Some of the publications related to this ancillary study are:

Ms1292 - Orchard TS, Ing SW, Lu B, Belury MA, Johnson K, Wactawski-Wende J, Jackson RD. The association of red blood cell n-3 and n-6 fatty acids to dietary fatty acid intake, bone mineral density and hip fracture risk in the Women's Health Initiative. Miner Res. 2012 Sep 27. [Epub ahead of print]

For a complete, up-to-date list of WHI papers related to this ancillary study, please use the searchable Bibliography section of this website. To search for papers by study number, access the Simple Search, and enter the study number in the “Related Studies” field. 


1.   Braithwaite RS, Col NF, Wong JB. Estimating hip fracture morbidity, mortality and costs. Journal of the American Geriatrics Society. 2003 Mar;51:364-70.
2.   van Staa TP, Dennison EM, Leufkens HG, Cooper C. Epidemiology of fractures in England and Wales. Bone. 2001 Dec;29:517-22.
3.   Sambrook P, Cooper C. Osteoporosis. Lancet. 2006 Jun 17;367:2010-8.
4.   Watkins BA, Li Y, Seifert MF. Dietary ratio of n-6/n-3 PUFAs and docosahexaenoic acid: actions on bone mineral and serum biomarkers in ovariectomized rats. The Journal of nutritional biochemistry. 2006 Apr;17:282-9.
5.   Matsushita H, Barrios JA, Shea JE, Miller SC. Dietary fish oil results in a greater bone mass and bone formation indices in aged ovariectomized rats. Journal of Bone & Mineral Metabolism*. 2008;26:241.
6.   Shen CL, Yeh JK, Rasty J, Li Y, Watkins BA. Protective effect of dietary long-chain n-3 polyunsaturated fatty acids on bone loss in gonad-intact middle-aged male rats. Br J Nutr. 2006 Mar;95:462-8.
7.   Coetzee M, Haag M, Kruger MC. Effects of arachidonic acid, docosahexaenoic acid, prostaglandin E(2) and parathyroid hormone on osteoprotegerin and RANKL secretion by MC3T3-E1 osteoblast-like cells. The Journal of nutritional biochemistry. 2007 Jan;18:54-63.
8.   Rahman MM, Bhattacharya A, Fernandes G. Docosahexaenoic acid is more potent inhibitor of osteoclast differentiation in RAW 264.7 cells than eicosapentaenoic acid. Journal of cellular physiology. 2008 Jan;214:201-9.
9.   Weiss LA, Barrett-Connor E, von Muhlen D. Ratio of n-6 to n-3 fatty acids and bone mineral density in older adults: the Rancho Bernardo Study. Am J Clin Nutr. 2005 April 1, 2005;81:934-8.
10.  Hogstrom M, Nordstrom P, Nordstrom A. n-3 Fatty acids are positively associated with peak bone mineral density and bone accrual in healthy men: the NO2 Study. Am J Clin Nutr. 2007 March 1, 2007;85:803-7.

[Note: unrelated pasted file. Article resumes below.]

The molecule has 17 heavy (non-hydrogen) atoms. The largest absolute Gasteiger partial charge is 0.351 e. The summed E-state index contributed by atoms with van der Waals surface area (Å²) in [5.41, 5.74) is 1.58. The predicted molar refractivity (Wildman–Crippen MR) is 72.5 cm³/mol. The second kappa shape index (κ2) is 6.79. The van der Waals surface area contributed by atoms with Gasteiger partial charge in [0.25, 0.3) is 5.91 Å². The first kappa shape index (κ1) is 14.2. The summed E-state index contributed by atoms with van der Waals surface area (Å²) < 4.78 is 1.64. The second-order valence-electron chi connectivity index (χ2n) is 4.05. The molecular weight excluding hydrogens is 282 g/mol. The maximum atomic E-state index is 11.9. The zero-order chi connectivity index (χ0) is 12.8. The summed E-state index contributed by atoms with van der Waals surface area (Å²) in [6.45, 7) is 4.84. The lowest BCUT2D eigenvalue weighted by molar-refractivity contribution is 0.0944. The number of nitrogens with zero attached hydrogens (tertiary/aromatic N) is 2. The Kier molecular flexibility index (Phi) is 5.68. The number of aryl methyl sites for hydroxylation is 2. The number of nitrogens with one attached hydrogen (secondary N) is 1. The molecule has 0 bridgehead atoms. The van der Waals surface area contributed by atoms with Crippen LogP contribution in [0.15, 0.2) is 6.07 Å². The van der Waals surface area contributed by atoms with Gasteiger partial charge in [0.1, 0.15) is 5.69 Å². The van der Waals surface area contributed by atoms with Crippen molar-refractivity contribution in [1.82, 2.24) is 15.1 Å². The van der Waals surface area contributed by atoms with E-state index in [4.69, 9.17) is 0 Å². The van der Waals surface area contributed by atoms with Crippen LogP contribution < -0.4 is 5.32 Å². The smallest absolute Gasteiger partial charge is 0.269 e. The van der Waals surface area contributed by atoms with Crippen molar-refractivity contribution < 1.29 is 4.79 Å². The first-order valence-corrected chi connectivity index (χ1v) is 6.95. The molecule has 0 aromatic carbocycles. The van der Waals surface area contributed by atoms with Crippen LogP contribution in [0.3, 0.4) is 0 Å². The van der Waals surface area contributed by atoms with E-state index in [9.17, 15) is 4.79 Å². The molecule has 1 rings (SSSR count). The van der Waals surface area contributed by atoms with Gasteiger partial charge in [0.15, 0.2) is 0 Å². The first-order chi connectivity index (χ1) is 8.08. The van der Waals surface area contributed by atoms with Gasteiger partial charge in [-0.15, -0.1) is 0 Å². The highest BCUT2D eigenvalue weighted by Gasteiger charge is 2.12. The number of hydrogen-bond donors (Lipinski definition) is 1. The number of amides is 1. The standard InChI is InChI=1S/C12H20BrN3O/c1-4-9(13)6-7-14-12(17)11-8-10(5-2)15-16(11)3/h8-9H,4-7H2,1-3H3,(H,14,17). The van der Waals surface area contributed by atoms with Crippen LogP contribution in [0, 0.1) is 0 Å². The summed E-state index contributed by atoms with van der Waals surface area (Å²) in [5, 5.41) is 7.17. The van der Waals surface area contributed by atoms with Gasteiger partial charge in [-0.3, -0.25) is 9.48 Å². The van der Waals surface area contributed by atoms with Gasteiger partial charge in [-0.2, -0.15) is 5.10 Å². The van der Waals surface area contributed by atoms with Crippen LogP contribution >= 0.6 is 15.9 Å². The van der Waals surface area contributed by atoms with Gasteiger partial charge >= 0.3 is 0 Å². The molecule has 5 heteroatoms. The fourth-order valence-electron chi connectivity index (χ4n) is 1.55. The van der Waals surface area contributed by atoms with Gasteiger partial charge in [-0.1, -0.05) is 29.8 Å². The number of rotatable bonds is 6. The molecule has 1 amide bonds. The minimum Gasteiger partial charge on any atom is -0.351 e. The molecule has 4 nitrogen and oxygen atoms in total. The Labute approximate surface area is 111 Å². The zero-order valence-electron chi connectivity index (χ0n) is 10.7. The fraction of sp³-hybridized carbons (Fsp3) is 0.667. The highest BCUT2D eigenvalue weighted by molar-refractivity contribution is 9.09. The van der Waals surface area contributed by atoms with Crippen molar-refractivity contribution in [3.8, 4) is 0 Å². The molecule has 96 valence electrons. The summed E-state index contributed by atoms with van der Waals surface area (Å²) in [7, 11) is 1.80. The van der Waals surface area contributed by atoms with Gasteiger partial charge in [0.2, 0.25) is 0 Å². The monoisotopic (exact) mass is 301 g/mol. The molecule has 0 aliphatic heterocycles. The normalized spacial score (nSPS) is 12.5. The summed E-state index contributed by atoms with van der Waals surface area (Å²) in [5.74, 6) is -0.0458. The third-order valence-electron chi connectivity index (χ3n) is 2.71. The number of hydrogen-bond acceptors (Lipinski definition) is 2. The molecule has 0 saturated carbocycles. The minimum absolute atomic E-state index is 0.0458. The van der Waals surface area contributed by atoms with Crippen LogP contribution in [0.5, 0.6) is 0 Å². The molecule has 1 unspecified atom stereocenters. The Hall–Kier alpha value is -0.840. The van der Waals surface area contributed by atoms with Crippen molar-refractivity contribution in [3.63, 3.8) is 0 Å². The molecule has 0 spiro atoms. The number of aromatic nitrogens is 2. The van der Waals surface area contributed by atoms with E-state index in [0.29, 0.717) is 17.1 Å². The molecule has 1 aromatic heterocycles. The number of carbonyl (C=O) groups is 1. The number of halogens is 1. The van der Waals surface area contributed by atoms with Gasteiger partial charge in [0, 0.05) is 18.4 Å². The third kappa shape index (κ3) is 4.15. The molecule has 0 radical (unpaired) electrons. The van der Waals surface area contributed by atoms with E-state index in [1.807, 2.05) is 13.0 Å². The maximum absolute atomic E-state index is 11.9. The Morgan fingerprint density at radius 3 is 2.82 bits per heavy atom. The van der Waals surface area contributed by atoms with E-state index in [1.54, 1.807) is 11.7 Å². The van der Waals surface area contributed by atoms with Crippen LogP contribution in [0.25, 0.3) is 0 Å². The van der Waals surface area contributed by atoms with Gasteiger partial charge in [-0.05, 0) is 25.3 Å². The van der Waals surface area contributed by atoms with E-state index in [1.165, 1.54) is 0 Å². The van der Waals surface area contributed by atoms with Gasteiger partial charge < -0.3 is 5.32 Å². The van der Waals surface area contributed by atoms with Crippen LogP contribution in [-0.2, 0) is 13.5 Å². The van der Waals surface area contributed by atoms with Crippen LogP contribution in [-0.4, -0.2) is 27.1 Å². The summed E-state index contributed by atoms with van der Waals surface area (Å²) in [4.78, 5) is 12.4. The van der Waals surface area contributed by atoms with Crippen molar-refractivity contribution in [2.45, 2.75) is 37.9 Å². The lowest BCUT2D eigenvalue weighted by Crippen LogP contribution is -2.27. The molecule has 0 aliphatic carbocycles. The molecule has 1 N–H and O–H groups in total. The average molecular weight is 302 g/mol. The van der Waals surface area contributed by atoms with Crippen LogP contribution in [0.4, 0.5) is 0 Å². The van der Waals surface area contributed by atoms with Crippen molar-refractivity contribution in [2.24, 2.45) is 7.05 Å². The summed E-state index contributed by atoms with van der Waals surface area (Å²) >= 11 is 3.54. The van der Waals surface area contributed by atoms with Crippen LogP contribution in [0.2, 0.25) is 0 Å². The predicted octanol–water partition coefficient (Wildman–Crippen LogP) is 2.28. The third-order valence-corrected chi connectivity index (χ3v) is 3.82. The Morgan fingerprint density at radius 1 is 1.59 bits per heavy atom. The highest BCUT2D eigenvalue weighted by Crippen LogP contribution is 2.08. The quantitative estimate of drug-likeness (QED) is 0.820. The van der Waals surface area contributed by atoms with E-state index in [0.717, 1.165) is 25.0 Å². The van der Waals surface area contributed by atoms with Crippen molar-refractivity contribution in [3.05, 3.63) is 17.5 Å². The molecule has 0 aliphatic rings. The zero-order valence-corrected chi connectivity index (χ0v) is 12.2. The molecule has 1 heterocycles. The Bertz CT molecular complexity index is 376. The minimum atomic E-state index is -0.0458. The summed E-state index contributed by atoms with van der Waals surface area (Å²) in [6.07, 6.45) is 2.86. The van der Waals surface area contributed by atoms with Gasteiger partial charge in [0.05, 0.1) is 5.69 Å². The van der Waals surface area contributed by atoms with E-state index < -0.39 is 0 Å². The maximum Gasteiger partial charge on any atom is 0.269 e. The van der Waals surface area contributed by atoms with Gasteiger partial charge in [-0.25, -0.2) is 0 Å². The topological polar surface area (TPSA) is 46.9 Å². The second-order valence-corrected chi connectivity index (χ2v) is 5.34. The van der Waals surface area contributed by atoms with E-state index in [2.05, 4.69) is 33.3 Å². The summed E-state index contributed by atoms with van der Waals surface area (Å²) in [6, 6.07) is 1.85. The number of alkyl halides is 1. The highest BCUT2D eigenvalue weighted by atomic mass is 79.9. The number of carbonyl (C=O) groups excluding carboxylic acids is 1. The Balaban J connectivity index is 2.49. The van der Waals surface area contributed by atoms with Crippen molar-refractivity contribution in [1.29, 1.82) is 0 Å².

11.  Kruger MC, Coetzer H, de Winter R, Gericke G, van Papendorp DH. Calcium, gamma-linolenic acid and eicosapentaenoic acid supplementation in senile osteoporosis. Aging (Milano). 1998 Oct;10:385-94.
12.  Griel AE, Kris-Etherton PM, Hilpert KF, Zhao G, West SG, Corwin RL. An increase in dietary n-3 fatty acids decreases a marker of bone resorption in humans. Nutr J. 2007;6:2.
13.  Terano T. Effect of omega 3 polyunsaturated fatty acid ingestion on bone metabolism and osteoporosis. World Rev Nutr Diet. 2001;88:141-7.
14.  Lopez-Garcia E, Schulze MB, Manson JE, Meigs JB, Albert CM, Rifai N, Willett WC, Hu FB. Consumption of (n-3) Fatty Acids Is Related to Plasma Biomarkers of Inflammation and Endothelial Activation in Women. J Nutr. 2004 July 1, 2004;134:1806-11.
15.  Pischon T, Hankinson SE, Hotamisligil GS, Rifai N, Willett WC, Rimm EB. Habitual Dietary Intake of n-3 and n-6 Fatty Acids in Relation to Inflammatory Markers Among US Men and Women. Circulation. 2003 July 15, 2003;108:155-60.
16.  Martinez-Ramirez MJ, Palma S, Martinez-Gonzalez MA, Delgado-Martinez AD, de la Fuente C, Delgado-Rodriguez M. Dietary fat intake and the risk of osteoporotic fractures in the elderly. Eur J Clin Nutr. 2007;61:1114-20.
17.  Michels KB, Bingham SA, Luben R, Welch AA, Day NE. The effect of correlated measurement error in multivariate models of diet. Am J Epidemiol. 2004 Jul 1;160:59-67.
18.  Byers T. Food frequency dietary assessment: how bad is good enough? Am J Epidemiol. 2001 Dec 15;154:1087-8.
19.  Hebert JR, Patterson RE, Gorfine M, Ebbeling CB, St Jeor ST, Chlebowski RT. Differences between estimated caloric requirements and self-reported caloric intake in the women's health initiative. Ann Epidemiol. 2003 Oct;13:629-37.
20.  Neuhouser ML, Kristal AR, McLerran D, Patterson RE, Atkinson J. Validity of short food frequency questionnaires used in cancer chemoprevention trials: results from the Prostate Cancer Prevention Trial. Cancer Epidemiology, Biomarkers and Prevention. 1999;8:721-5.
21.  Kaaks R, Ferrari P. Dietary intake assessments in epidemiology: can we know what we are measuring? Ann Epidemiol. 2006 May;16:377-80.
22.  Block G. Human dietary assessment: methods and issues. Prev Med. 1989 Sep;18:653-60.
23.  Robbins J, Aragaki AK, Kooperberg C, Watts N, Wactawski-Wende J, Jackson RD, LeBoff MS, Lewis CE, Chen Z, et al. Factors Associated With 5-Year Risk of Hip Fracture in Postmenopausal Women. JAMA. 2007 November 28, 2007;298:2389-98.
24.  Harris WS, Pottala JV, Sands SA, Jones PG. Comparison of the effects of fish and fish-oil capsules on the n 3 fatty acid content of blood cells and plasma phospholipids. Am J Clin Nutr. 2007 December 1, 2007;86:1621-5.
25.  Harris WS. Omega-3 fatty acids and cardiovascular disease: A case for omega-3 index as a new risk factor. Pharmacological Research. 2007;55:217-23.